Born on October 21, 1932 in Oko, an erosion-ravaged town in present-day Orumba North LGA that was carved out of the old Aguata LGA in Anambra State, Ekwueme lost his Anglican Church pioneer father at the age of nine. A child prodigy, he passed the competitive entrance examination into King’s College, Lagos, and had to make the long journey from rural Oko to metropolitan Lagos. He topped his class, winning a Fulbright scholarship along the line.

He studied architecture and city planning at the University of Washington, and later obtained a Master’s degree in urban planning and a Doctoral in architecture from University of Strathclyde, United Kingdom. Ekwueme also earned degrees in sociology, history, philosophy and law from the University of London. He was called to the Nigerian Bar later in life after undergoing the grind of the Nigerian Law School.

He established Ekwueme & Associates, the first indigenous architectural firm in Nigeria that designed the splendid structures showcasing Lagos, Abuja, Enugu and sundry Nigerian cities.

A self-effacing philanthropist, he ensured that almost every family in his native Oko hometown benefitted from his facility of sending outstanding students to universities in the United States of America for further studies. He undertook from scratch the building of the institution that is now known as Federal Polytechnic, Oko.

As a resourceful political thinker, he put forward his political philosophy in the book Whither Nigeria? Thoughts on Democracy, Politics and the Constitution, 1999-2000.

At the 1995 Constitutional Conference, he courageously fought for a just and equitable power-sharing formula that posited the inclusivity of zoning based on the six geopolitical zones. This initiative of Ekwueme has helped in many ways to stabilize the Nigerian polity.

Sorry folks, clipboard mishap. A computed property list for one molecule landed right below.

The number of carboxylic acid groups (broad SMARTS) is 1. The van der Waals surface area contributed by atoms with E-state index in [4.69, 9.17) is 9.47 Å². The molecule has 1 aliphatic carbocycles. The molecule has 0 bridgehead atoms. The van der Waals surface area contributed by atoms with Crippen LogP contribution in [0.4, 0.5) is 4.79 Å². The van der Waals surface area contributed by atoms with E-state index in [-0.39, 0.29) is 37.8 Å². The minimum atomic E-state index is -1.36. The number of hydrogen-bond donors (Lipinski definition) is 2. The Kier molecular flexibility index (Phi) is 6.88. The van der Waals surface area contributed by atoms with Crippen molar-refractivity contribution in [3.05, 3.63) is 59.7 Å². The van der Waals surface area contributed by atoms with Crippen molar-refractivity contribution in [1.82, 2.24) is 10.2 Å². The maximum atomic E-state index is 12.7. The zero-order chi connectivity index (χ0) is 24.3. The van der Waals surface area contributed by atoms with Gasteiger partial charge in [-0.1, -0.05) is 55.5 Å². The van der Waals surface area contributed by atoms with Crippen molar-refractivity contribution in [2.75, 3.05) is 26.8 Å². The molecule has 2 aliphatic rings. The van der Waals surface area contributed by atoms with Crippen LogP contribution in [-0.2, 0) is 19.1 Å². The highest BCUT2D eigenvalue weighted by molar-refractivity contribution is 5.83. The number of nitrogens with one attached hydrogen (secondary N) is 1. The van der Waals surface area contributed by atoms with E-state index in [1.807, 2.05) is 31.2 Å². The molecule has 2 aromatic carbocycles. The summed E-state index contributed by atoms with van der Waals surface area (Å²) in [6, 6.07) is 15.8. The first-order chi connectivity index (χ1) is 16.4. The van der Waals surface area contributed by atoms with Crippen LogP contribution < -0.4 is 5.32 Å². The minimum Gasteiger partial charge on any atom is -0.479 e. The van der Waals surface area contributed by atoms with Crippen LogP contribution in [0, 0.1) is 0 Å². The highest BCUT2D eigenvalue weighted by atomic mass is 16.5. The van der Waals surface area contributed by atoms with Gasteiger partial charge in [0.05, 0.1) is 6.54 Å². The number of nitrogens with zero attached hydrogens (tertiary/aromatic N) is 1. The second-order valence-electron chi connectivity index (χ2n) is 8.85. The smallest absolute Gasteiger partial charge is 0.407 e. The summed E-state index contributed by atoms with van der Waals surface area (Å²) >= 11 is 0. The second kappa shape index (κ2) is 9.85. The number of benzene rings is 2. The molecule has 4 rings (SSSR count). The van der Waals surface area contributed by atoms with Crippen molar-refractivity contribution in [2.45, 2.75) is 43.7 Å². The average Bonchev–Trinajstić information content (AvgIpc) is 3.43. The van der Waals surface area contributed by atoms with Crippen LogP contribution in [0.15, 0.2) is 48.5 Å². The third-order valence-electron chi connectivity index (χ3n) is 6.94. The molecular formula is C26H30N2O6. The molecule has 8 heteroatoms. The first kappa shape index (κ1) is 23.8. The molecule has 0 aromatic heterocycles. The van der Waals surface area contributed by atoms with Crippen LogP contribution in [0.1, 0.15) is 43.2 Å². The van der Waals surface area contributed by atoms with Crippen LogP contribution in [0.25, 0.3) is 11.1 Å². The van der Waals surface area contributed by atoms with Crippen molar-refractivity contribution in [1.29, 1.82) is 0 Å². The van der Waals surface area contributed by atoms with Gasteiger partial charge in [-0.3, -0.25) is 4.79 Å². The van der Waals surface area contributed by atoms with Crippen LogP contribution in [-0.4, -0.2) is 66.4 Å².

On his role in making Obasanjo, who failed to win his local government, the president, Ekwueme said: “If am a troublemaker, Obasanjo would not have been civilian president because at the Jos convention where he was elected, I had in my pocket a copy of the NEC (National Executive Council of PDP) decision of November 1998 show­ing that to qualify you must win your local government. The NEC had taken a deci­sion and only a convention can change that decision, and no convention has been called to change that decision…”

He played the gentleman so that democracy could survive, but unfortunately, PDP, the political party he helped to found, being its first Chairman, and then Chairman of Board of Trustees, is today embroiled in crisis as a result of its failure to adhere to his principles of sportsmanship, inclusivity and zoning.

Ekwueme died on November 19, 2017 at the age of 85 years, and the Federal Government on February 2, 2018 renamed the Federal University, Ndufu-Alike, Ikwo in Ebonyi State as Alex Ekwueme Federal University (AE-FUNAI) to immortalize him.

Ekwueme would have been 90 years on October 21, 2022, whence this 90th posthumous birthday tribute.

Written by
Uzor Maxim Uzoatu